In short, it’s an hilarious read, even for non-singles. But for singles, Dorothy has a spunky, positive, balanced, and full-of-life approach to living life as a single twenty or thirty something, whether “searching” or “seraphic”. I highly recommend reading this book if you’re feeling the “singles blues” over this Christmas season, or any time of the year! Even if you’re content with where you are, this book is a barrel of laughs, and a reminder to remain happy and positive, no matter where God has you right now in life.

Successfully avoiding commercialized Valentine’s Day

I am a big fan of St.Valentine. The commercialized sappiness his feast day as been covered with by secular society…not so much. Even as a young thing I cringed past the aisle’s of pink and red chocolate hearts at the grocery store, the obnoxiously large stuffed animals, the painfully sappy cards. This isn’t out of bitterness, au contraire, for I love the legend that an early church bishop secretly married young people in the catacombs when Christians were under persecution. Not much of his life has concrete evidence, most of it comes from myths and legends. But, as they say, myths and legends come from somewhere. He is recognized as an early Roman Martyr, and is the patron of young love, newlyweds, happy marriages, etc.

Image result for cogsworth flowers chocolatesUnfortunately, this man of faith and courage has been badly exploited by society. Gone is the respect we should be paying his courage, strength and conviction. It has been replaced with “love” based trivial consumerism. St.Valentine’s Day should be used to honour the man who risked in order to do God’s will for the spiritual benefit of Christianity, the young in particular. It should be to celebrate and give thanks for the True & Everlasting Love you have, the Love you have to give. Our loved ones are included in this, of course. But, to quote Cogsworth, “Flowers, chocolates, promises you don’t intend to keep” don’t have a real place on this valorous man’s feast. (Well, flowers and chocolate always have a place, but you get my meaning).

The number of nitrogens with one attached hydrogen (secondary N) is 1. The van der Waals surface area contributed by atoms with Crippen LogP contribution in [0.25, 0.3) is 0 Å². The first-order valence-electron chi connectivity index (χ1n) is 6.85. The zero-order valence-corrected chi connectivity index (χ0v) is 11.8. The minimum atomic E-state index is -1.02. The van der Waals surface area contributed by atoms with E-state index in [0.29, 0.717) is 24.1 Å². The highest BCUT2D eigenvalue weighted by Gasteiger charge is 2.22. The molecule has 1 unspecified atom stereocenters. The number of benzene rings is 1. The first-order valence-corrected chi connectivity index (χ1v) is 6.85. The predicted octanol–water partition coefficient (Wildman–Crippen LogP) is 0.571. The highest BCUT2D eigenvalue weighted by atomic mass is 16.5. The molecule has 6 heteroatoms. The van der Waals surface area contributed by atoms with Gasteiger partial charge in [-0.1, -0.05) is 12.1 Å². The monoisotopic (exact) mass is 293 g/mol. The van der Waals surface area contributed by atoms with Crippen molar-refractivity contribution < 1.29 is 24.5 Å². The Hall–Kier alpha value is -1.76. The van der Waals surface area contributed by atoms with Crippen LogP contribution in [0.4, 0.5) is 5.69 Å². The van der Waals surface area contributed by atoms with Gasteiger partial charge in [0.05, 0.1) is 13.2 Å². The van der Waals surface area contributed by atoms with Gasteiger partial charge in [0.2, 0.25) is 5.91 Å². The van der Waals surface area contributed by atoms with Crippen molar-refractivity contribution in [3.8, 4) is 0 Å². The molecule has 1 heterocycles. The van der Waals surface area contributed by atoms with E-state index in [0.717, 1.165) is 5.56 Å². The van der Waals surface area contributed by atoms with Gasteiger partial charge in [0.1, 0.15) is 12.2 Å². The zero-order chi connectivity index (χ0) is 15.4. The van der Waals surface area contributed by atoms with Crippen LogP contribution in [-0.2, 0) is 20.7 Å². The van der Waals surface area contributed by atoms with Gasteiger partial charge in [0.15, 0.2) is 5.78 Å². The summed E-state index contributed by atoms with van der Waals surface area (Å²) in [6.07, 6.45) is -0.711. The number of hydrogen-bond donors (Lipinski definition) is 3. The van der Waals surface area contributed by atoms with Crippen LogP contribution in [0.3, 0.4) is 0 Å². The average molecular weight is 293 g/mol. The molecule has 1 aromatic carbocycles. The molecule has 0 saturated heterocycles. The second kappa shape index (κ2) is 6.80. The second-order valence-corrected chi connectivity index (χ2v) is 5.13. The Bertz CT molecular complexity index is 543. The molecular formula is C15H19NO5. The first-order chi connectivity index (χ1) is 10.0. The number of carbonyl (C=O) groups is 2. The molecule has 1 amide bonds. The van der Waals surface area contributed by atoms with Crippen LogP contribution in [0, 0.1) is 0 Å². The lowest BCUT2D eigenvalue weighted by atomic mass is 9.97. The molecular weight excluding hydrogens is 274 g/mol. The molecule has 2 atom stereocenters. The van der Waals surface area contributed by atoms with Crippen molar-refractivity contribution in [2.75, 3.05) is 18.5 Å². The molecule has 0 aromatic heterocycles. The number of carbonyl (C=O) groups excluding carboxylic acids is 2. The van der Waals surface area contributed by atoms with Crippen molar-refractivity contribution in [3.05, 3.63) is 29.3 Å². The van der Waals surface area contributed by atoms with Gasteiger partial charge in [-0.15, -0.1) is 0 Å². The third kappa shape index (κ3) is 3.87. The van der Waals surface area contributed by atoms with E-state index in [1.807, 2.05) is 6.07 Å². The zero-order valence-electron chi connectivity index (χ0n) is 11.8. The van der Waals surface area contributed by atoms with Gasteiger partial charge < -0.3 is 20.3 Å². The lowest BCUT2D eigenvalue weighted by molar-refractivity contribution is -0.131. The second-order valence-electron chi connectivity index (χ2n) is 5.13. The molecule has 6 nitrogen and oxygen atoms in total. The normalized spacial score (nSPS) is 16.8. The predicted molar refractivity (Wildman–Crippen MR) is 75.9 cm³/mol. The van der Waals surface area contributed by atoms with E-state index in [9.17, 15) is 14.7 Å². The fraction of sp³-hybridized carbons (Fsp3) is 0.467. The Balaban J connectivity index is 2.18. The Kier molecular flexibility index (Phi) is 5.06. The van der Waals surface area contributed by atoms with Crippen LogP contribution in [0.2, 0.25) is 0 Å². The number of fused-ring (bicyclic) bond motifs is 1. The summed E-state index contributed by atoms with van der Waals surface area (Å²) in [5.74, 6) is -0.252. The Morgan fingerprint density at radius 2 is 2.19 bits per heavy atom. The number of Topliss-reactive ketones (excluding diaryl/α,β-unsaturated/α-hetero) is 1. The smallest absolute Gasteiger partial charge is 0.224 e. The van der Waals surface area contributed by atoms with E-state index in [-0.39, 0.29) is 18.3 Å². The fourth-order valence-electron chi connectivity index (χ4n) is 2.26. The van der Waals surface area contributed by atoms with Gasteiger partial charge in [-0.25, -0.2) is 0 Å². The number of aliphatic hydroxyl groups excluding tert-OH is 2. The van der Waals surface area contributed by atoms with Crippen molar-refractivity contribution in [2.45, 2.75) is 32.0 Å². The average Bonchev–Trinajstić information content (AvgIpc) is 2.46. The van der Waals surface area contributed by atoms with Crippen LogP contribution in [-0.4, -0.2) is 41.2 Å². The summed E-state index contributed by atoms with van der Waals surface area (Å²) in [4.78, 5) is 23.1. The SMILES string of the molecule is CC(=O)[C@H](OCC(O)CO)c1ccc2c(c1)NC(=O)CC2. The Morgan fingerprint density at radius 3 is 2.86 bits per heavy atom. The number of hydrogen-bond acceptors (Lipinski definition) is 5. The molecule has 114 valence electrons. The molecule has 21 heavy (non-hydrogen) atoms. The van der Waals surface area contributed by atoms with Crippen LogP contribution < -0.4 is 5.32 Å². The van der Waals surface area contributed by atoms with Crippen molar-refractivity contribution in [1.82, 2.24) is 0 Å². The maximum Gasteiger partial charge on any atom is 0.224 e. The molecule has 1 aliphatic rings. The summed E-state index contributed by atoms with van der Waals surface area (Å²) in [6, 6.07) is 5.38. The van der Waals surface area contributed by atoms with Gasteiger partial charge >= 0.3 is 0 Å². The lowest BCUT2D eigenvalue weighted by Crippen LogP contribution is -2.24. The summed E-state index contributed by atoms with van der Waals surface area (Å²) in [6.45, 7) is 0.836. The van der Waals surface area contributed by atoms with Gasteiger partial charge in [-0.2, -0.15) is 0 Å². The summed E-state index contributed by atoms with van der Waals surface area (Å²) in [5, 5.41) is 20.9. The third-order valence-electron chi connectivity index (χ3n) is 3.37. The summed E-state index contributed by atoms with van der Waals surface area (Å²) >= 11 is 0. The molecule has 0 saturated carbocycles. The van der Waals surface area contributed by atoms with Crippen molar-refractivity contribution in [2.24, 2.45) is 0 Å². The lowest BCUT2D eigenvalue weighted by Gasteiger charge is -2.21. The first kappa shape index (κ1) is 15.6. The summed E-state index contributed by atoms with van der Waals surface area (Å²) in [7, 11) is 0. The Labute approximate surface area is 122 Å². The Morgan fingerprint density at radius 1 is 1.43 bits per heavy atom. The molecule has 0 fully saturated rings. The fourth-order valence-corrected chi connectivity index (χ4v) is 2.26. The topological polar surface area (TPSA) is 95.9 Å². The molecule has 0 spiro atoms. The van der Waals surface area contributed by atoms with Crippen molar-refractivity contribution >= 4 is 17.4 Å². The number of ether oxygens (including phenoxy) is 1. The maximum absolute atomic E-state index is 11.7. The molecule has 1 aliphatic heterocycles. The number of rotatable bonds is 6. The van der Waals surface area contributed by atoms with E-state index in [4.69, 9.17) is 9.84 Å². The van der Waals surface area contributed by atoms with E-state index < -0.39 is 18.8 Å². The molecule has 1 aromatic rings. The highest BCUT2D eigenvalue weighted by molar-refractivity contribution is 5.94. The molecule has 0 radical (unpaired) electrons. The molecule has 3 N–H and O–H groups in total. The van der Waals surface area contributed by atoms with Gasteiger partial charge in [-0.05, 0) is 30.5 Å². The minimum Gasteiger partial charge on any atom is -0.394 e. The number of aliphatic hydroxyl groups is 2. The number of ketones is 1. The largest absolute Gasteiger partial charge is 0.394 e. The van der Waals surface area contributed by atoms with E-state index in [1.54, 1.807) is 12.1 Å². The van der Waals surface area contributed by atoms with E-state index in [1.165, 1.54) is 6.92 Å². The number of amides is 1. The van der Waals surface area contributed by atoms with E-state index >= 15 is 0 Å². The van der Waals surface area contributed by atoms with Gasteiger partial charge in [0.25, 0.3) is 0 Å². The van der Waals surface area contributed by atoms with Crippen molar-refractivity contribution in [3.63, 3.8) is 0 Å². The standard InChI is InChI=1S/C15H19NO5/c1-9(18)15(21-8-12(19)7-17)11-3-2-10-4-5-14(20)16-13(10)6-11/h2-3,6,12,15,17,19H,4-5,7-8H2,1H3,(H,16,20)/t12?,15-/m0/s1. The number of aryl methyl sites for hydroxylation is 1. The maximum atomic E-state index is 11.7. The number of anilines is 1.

Unintentionally I haven’t entered a grocery store of late, and Valentine’s Day was a Tuesday this year, which is one of the longest & busiest of my work week. Ergo, I barely remembered it was Valentine’s Day, which was rather pleasant. I commemorated the Saint in my own way, and successfully avoided the nauseating consumerism attached to this day.

On an interesting note, a parish lady sent me this article yesterday. How accurate it is, who knows, I’m not a scientific brain. But it’s still an enjoyable concept, to think that perhaps we can now put a face to the name of Valentine.

St. Valentine, pray for us!





I didn’t steal it, God gave it to me: part I

Girls, this one’s for you.

Immodesty. The word so many Catholic girls cringe at.